Here is why it makes sense to reopen access to Pell grants for prisoners
US Secretary of Education Arne Duncan and US Attorney General Loretta Lynch are expected to make a momentous announcement on Friday on the experimental reopening of Pell grant eligibility for some people in custody in federal correctional facilities.
Federal Pell grants provide money for college that, unlike loans, does not need to be repaid. Pell eligibility for prisoners was closed down in 1994, when then-President Bill Clinton signed what was arguably the toughest crime bill in the history of the United States. Soon thereafter, most college-in-prison programs closed their doors as well.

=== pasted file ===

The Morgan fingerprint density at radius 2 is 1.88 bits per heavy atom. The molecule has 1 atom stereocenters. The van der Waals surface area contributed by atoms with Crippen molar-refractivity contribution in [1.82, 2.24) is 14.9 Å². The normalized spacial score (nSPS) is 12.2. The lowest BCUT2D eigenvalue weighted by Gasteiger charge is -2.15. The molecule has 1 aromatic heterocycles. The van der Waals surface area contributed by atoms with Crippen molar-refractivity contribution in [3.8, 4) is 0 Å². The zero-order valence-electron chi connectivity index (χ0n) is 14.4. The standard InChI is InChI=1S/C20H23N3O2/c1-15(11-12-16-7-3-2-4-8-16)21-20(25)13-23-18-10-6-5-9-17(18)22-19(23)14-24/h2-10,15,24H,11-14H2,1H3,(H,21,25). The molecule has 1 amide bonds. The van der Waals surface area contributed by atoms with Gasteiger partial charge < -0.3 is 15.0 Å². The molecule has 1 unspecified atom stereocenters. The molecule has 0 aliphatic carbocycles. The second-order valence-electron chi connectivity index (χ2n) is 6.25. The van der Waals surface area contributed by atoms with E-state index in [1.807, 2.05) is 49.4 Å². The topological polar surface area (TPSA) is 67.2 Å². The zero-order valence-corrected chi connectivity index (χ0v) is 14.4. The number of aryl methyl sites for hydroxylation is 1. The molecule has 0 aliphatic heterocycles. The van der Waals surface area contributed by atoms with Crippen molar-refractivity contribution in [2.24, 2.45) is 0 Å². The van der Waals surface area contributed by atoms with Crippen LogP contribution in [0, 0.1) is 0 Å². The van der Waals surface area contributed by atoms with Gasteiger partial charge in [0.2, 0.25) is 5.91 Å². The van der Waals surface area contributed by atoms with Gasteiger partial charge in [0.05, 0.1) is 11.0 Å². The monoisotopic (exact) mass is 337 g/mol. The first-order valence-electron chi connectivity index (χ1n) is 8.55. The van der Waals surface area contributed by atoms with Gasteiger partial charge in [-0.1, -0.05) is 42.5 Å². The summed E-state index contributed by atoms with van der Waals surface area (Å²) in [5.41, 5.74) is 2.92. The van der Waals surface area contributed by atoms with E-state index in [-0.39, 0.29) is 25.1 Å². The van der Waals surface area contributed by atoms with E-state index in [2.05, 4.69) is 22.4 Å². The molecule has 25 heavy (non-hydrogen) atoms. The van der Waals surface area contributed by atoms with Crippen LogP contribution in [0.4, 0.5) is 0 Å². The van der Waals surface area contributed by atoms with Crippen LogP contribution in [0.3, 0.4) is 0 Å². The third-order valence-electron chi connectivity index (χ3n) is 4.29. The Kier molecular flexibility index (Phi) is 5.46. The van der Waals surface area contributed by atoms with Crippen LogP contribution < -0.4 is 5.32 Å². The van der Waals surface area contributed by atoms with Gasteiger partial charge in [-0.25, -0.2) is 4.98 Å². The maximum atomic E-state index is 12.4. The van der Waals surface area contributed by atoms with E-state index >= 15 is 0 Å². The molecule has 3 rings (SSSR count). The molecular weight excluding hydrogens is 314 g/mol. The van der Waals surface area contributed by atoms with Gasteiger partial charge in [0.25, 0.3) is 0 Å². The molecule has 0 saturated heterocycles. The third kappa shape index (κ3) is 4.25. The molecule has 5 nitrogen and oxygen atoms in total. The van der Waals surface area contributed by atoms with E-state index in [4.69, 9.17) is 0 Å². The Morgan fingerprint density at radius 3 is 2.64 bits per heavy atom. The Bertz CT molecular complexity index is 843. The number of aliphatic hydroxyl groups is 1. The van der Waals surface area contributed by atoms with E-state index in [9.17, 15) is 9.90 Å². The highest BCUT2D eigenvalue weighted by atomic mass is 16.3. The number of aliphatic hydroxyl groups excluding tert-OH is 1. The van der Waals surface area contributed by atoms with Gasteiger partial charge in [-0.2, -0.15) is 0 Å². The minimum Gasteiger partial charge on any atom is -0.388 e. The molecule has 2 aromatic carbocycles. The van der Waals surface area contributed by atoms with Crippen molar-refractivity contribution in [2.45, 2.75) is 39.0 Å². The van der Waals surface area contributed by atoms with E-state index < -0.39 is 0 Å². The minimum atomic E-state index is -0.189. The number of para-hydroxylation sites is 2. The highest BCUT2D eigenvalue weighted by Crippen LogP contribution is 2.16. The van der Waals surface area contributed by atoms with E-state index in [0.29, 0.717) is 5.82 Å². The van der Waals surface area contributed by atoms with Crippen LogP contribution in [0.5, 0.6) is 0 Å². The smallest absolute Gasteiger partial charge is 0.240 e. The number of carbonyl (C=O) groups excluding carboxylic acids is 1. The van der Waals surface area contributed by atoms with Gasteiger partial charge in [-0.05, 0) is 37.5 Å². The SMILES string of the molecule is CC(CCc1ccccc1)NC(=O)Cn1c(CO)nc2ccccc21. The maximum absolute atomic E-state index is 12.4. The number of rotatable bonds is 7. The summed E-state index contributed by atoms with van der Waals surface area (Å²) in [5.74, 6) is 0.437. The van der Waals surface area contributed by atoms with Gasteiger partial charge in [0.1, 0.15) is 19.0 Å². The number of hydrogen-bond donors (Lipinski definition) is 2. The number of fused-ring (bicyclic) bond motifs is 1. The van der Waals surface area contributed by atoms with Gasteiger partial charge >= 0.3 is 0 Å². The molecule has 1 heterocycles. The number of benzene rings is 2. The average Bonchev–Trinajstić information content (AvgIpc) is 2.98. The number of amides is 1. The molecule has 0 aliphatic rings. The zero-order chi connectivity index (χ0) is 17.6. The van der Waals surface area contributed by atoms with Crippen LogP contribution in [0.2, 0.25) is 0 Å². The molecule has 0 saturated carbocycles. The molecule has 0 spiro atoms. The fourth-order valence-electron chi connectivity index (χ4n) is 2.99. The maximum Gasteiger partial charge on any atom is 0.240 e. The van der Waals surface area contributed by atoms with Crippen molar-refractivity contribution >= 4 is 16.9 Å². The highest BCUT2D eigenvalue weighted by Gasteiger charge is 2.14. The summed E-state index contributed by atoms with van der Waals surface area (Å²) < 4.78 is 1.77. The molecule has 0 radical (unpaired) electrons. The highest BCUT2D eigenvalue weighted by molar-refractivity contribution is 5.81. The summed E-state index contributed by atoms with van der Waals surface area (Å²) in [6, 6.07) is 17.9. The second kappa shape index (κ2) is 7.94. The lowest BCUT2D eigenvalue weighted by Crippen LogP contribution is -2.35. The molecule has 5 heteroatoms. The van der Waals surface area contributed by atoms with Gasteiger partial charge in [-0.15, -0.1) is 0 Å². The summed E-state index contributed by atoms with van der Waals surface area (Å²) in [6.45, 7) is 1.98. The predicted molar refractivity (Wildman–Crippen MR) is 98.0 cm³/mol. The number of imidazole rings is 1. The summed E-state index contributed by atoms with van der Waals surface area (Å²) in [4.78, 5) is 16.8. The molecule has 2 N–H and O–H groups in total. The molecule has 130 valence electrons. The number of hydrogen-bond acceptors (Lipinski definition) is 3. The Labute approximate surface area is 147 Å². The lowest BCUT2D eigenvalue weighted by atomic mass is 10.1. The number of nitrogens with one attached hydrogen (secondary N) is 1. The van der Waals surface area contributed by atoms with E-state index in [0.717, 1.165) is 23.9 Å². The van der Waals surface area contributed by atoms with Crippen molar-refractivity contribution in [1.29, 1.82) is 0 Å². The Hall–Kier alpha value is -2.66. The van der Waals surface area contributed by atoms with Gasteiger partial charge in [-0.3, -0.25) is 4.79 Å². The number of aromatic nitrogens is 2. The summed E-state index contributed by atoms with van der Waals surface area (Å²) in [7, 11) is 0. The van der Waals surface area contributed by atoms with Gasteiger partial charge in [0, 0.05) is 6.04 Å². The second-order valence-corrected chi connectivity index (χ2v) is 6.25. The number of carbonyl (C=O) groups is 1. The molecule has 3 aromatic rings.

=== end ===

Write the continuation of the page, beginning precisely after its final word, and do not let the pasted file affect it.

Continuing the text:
The few that remained in operation during the intervening 21 years were able to do so only through their continuous efforts to raise funds from generous private donors and a handful of philanthropic foundations.
After I left Harvard in 2007, where I had been a faculty member and dean of the Graduate School of Education, I became deeply involved in the prison program at Bard College, New York.